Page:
- having a gaunt, wasted, or exhausted appearance, as from prolonged suffering, exertion, or anxiety; worn: the haggard faces of the tired troops.
- wild; wild-looking: haggard eyes.
- Falconry. (especially of a hawk caught after it has attained adult plumage) untamed.
- Falconry. a wild or untamed hawk caught after it has assumed adult plumage.
Origin of haggard
SynonymsSee more synonyms on Thesaurus.com
- (Sir) H(enry) Rider,1856–1925, English novelist.
Examples from the Web for haggard
He took the techniques of H. Rider Haggard and Jules Verne and brought them into the 20th century.Can Tarzan of the Apes Survive in a Post-Colonial World?
November 23, 2014
Next day, DSK was perp-walking his way, haggard and grizzled, into infamy.French Political Sex Movie About DSK Sets Cannes Aquiver
May 17, 2014
Or of the fact that Haggard was a Hillary supporter and wrote a song endorsing her candidacy?Vince Gill Confronts Fringe Groups and Gives Country Some Cred
September 11, 2013
He was so haggard he looked “like hell,” he confided to Betsy.The Story of the American Journalists Who Landed on D-Day
Timothy M. Gay
June 6, 2012
Those who criticize the Duggars, Haggard said, cannot empathize with their pain and disappointment.The Duggars' Photo of Their Stillborn Baby Ignites Debate
Maria Elena Fernandez
December 16, 2011
The biting finger of agony had drawn lines upon his haggard brow.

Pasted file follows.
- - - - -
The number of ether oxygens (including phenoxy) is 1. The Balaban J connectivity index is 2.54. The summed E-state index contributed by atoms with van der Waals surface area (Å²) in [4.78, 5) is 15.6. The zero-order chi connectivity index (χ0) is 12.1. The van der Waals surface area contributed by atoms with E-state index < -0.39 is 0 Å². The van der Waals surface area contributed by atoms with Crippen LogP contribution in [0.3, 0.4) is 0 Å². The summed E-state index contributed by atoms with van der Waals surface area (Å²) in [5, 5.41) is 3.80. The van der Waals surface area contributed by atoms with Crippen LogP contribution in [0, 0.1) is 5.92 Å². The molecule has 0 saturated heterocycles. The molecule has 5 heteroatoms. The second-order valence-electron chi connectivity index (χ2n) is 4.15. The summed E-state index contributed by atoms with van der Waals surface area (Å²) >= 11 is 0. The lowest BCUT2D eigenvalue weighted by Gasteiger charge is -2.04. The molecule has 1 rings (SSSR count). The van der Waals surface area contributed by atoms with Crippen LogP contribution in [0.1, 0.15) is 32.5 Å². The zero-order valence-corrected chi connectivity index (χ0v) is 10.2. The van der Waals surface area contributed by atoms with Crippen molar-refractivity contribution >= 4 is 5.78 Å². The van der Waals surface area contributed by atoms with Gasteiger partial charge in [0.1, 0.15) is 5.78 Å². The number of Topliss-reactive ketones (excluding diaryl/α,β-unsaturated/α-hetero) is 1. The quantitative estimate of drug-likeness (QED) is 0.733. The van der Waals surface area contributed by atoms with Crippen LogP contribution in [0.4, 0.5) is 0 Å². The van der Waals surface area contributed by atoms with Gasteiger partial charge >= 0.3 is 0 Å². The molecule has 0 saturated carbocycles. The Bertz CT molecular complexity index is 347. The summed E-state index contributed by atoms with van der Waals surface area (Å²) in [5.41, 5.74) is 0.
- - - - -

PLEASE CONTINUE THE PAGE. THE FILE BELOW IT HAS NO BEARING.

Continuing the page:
Renmark stepped into the light, and she saw his face was haggard with fatigue and anxiety.
The officers, haggard but tireless, aroused them frequently.The Story of the Malakand Field Force
Sir Winston S. Churchill
Sleep forsook the unfortunate men, and their eyes grew wild and haggard.The Field of Ice
Her fright left her trembling, with haggard eyes in her pale face.The Three Cities Trilogy, Complete
- careworn or gaunt, as from lack of sleep, anxiety, or starvation
- wild or unruly
- (of a hawk) having reached maturity in the wild before being caught
- (in Ireland and the Isle of Man) an enclosure beside a farmhouse in which crops are stored
- Sir (Henry) Rider . 1856–1925, British author of romantic adventure stories, including King Solomon's Mines (1885)
Word Origin and History for haggard
1560s, "wild, unruly" (originally in reference to hawks), from Middle French haggard, probably from Old French faulcon hagard "wild falcon," literally "falcon of the woods," from Middle High German hag "hedge, copse, wood," from Proto-Germanic *hagon-, from PIE root *kagh- "to catch, seize;" also "wickerwork, fence" (see hedge). OED, however, finds this whole derivation "very doubtful." Sense perhaps reinforced by Low German hager "gaunt, haggard." Sense of "with a haunted expression" first recorded 1690s, that of "careworn" first recorded 1853. Sense influenced by association with hag. Related: Haggardly; haggardness.